A simple, sweet tome that will likely appeal to very young learners.



Magical creatures guide readers through various actions in McGonigal’s debut interactive picture book.

Aria, a dragon, and Sapphire, a butterfly, find themselves lost after visiting The Forest of Sparkles. They ask readers to shake the book so they can get back home to the Enchanted Forest. There, they encounter their fish friend, Finn. Aria and Sapphire ask readers to clap, run, and greet Finn loudly. They also say that “banging on the floor with your hands, like a drum” will help Finn swim home quickly. Next, Sapphire urges readers to “spin around three times” to help her fly. Aria also requires assistance because her wings lost their sparkles; readers are requested to “jump up and down three times” and “sing the sparkle song,” a short chant on the following page. The book concludes with a rhyming goodbye. The emphasis on audience participation makes this book best suited as a classroom read-aloud as opposed to a quiet bedtime story. The integrated elements that focus on motor and cognitive skills are clever, and the colorful, whimsically executed illustrations offer much-needed clarification. Because there are two narrators, the first-person perspective can become confusing, particularly as Aria and Sapphire use “we” statements while also referencing each other by name. Dialogue tags would also have been helpful.

A simple, sweet tome that will likely appeal to very young learners.

Pub Date: Oct. 24, 2018

ISBN: 978-1-5255-3230-6

Page Count: 28

Publisher: FriesenPress

Review Posted Online: Dec. 18, 2018

Kirkus Reviews Issue: Feb. 1, 2019

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This companion piece to the other fairy tales Marcia Brown has interpreted (see Puss In Boots, 1952, p. 548 and others) has the smoothness of a good translation and a unique charm to her feathery light pictures. The pictures have been done in sunset colors and the spreads on each page as they illustrate the story have the cumulative effect of soft cloud banks. Gentle.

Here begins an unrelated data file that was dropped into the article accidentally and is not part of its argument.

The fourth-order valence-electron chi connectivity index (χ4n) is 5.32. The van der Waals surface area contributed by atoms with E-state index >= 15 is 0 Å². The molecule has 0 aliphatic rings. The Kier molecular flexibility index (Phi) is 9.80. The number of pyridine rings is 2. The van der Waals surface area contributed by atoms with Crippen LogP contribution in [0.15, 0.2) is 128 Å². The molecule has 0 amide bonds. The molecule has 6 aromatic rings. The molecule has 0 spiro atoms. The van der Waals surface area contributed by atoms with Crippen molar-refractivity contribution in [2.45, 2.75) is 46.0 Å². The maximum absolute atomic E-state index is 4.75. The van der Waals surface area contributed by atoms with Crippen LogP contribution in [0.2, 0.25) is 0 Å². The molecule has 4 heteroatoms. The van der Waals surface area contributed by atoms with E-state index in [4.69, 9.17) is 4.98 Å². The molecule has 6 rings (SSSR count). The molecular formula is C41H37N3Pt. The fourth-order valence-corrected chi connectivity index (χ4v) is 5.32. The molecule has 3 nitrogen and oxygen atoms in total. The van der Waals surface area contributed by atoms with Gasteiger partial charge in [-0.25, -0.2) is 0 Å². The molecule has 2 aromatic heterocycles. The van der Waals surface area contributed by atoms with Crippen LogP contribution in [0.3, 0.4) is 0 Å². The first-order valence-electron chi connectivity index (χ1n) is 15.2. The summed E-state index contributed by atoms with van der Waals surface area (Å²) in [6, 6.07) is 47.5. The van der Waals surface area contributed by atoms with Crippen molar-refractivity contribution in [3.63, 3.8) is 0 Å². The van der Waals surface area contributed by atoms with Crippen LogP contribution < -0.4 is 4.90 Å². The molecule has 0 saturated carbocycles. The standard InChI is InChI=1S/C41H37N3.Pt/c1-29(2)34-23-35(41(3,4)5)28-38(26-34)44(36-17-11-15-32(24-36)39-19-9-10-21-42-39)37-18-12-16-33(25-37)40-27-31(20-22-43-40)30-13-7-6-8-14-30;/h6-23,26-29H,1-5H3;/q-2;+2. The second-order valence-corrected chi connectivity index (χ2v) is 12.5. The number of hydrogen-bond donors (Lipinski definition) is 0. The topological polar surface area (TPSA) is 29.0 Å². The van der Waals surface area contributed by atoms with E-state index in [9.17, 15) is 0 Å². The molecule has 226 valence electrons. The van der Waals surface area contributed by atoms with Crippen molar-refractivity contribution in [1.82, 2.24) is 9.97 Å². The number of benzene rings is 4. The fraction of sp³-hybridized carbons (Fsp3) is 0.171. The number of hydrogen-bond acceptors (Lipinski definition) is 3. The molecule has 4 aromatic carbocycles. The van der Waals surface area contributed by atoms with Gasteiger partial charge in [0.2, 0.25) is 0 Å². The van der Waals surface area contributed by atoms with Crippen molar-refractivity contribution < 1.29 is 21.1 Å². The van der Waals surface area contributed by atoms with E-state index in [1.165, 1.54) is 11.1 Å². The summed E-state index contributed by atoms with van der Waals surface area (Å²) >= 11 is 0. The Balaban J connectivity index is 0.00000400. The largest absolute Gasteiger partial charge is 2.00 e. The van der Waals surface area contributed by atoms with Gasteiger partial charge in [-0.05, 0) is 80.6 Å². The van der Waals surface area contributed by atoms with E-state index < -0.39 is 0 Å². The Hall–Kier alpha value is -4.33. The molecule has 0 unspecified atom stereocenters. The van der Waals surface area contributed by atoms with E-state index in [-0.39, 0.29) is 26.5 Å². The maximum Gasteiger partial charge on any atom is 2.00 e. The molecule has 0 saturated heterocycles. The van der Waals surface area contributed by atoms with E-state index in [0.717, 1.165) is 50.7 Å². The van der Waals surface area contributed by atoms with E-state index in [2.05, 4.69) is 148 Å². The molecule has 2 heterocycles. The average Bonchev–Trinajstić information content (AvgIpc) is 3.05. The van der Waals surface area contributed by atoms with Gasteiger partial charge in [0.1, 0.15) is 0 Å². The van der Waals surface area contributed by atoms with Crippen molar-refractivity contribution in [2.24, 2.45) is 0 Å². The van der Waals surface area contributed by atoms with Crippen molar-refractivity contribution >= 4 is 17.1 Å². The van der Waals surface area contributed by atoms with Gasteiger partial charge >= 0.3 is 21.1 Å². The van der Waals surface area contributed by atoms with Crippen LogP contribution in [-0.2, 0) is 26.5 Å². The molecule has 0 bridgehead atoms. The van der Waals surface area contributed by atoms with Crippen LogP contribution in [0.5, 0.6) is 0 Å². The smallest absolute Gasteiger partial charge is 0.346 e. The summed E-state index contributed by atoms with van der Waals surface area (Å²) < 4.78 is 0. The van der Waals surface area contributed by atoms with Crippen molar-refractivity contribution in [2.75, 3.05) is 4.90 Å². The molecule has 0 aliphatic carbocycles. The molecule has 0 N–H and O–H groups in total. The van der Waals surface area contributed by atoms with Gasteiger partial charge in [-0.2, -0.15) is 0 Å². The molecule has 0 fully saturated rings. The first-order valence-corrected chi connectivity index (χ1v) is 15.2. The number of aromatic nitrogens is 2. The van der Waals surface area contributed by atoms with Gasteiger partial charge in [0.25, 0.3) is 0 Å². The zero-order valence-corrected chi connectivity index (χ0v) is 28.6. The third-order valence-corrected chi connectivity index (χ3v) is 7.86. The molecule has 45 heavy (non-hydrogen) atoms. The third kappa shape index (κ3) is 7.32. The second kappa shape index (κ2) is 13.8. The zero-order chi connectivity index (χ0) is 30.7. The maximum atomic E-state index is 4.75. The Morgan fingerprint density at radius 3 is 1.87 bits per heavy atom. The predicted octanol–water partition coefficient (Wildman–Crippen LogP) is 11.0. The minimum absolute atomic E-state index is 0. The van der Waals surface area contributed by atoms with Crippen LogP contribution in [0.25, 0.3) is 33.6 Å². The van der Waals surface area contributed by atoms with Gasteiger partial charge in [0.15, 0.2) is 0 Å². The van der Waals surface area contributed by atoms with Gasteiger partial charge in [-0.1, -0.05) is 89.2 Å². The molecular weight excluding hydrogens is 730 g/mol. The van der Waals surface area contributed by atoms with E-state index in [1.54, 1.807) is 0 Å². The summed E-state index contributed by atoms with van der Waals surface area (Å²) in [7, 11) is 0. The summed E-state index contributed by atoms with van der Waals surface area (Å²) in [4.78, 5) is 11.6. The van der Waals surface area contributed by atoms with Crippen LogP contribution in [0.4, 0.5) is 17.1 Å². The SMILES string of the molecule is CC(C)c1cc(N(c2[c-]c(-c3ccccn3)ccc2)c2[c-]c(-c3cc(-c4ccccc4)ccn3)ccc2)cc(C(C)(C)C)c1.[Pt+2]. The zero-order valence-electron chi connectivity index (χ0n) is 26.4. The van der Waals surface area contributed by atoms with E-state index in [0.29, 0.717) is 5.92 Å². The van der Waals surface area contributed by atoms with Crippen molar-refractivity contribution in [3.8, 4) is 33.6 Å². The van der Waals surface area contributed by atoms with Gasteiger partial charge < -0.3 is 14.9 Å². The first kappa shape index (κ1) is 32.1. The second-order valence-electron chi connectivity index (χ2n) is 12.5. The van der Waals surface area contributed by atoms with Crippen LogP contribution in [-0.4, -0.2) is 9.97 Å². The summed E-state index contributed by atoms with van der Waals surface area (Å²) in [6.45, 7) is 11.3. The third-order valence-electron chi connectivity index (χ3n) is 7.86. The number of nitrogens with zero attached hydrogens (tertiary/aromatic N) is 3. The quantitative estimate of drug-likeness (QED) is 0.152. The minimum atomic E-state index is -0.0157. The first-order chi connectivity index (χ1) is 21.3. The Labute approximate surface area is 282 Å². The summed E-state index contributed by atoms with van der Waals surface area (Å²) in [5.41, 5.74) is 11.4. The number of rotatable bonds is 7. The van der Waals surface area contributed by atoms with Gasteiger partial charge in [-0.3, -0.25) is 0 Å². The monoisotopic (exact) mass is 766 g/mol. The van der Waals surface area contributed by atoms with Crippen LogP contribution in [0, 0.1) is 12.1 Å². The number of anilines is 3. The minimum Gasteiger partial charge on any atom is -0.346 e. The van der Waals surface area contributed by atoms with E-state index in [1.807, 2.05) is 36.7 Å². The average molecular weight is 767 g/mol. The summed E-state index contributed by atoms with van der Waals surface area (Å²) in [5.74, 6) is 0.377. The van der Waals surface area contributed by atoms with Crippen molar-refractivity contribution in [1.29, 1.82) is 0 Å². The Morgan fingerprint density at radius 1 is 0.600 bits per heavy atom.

Pub Date: June 15, 1954

ISBN: 0684126761

Page Count: 40

Publisher: Scribner

Review Posted Online: Oct. 26, 2011

Kirkus Reviews Issue: June 15, 1954

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The greening of Dr. Seuss, in an ecology fable with an obvious message but a savingly silly style. In the desolate land of the Lifted Lorax, an aged creature called the Once-ler tells a young visitor how he arrived long ago in the then glorious country and began manufacturing anomalous objects called Thneeds from "the bright-colored tufts of the Truffula Trees." Despite protests from the Lorax, a native "who speaks for the trees," he continues to chop down Truffulas until he drives away the Brown Bar-ba-loots who had fed on the Tuffula fruit, the Swomee-Swans who can't sing a note for the smogulous smoke, and the Humming-Fish who had hummed in the pond now glumped up with Gluppity-Glupp. As for the Once-let, "1 went right on biggering, selling more Thneeds./ And I biggered my money, which everyone needs" — until the last Truffula falls. But one seed is left, and the Once-let hands it to his listener, with a message from the Lorax: "UNLESS someone like you/ cares a whole awful lot,/ nothing is going to get better./ It's not." The spontaneous madness of the old Dr. Seuss is absent here, but so is the boredom he often induced (in parents, anyway) with one ridiculous invention after another. And if the Once-let doesn't match the Grinch for sheer irresistible cussedness, he is stealing a lot more than Christmas and his story just might induce a generation of six-year-olds to care a whole lot.

Pub Date: Aug. 12, 1971

ISBN: 0394823370

Page Count: 72

Publisher: Random House

Review Posted Online: Oct. 19, 2011

Kirkus Reviews Issue: Sept. 1, 1971

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